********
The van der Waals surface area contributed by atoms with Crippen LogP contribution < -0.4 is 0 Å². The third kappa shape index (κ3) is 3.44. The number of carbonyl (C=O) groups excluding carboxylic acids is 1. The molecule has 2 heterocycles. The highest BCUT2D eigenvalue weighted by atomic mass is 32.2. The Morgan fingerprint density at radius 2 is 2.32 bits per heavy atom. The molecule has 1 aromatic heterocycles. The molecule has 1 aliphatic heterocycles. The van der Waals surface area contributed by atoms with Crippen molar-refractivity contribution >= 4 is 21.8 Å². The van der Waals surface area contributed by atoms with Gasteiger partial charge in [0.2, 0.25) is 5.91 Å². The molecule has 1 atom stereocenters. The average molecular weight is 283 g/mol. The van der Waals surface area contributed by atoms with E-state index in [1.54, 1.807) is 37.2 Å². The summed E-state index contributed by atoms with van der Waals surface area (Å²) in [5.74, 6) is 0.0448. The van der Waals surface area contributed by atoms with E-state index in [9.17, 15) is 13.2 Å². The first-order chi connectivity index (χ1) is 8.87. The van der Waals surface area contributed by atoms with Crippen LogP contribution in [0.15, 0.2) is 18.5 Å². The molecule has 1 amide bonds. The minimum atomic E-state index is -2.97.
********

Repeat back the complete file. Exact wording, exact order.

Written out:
The van der Waals surface area contributed by atoms with Crippen LogP contribution < -0.4 is 0 Å². The third kappa shape index (κ3) is 3.44. The number of carbonyl (C=O) groups excluding carboxylic acids is 1. The molecule has 2 heterocycles. The highest BCUT2D eigenvalue weighted by atomic mass is 32.2. The Morgan fingerprint density at radius 2 is 2.32 bits per heavy atom. The molecule has 1 aromatic heterocycles. The molecule has 1 aliphatic heterocycles. The van der Waals surface area contributed by atoms with Crippen molar-refractivity contribution >= 4 is 21.8 Å². The van der Waals surface area contributed by atoms with Gasteiger partial charge in [0.2, 0.25) is 5.91 Å². The molecule has 1 atom stereocenters. The average molecular weight is 283 g/mol. The van der Waals surface area contributed by atoms with E-state index in [1.54, 1.807) is 37.2 Å². The summed E-state index contributed by atoms with van der Waals surface area (Å²) in [5.74, 6) is 0.0448. The van der Waals surface area contributed by atoms with E-state index in [9.17, 15) is 13.2 Å². The first-order chi connectivity index (χ1) is 8.87. The van der Waals surface area contributed by atoms with Crippen LogP contribution in [0.15, 0.2) is 18.5 Å². The molecule has 1 amide bonds. The minimum atomic E-state index is -2.97.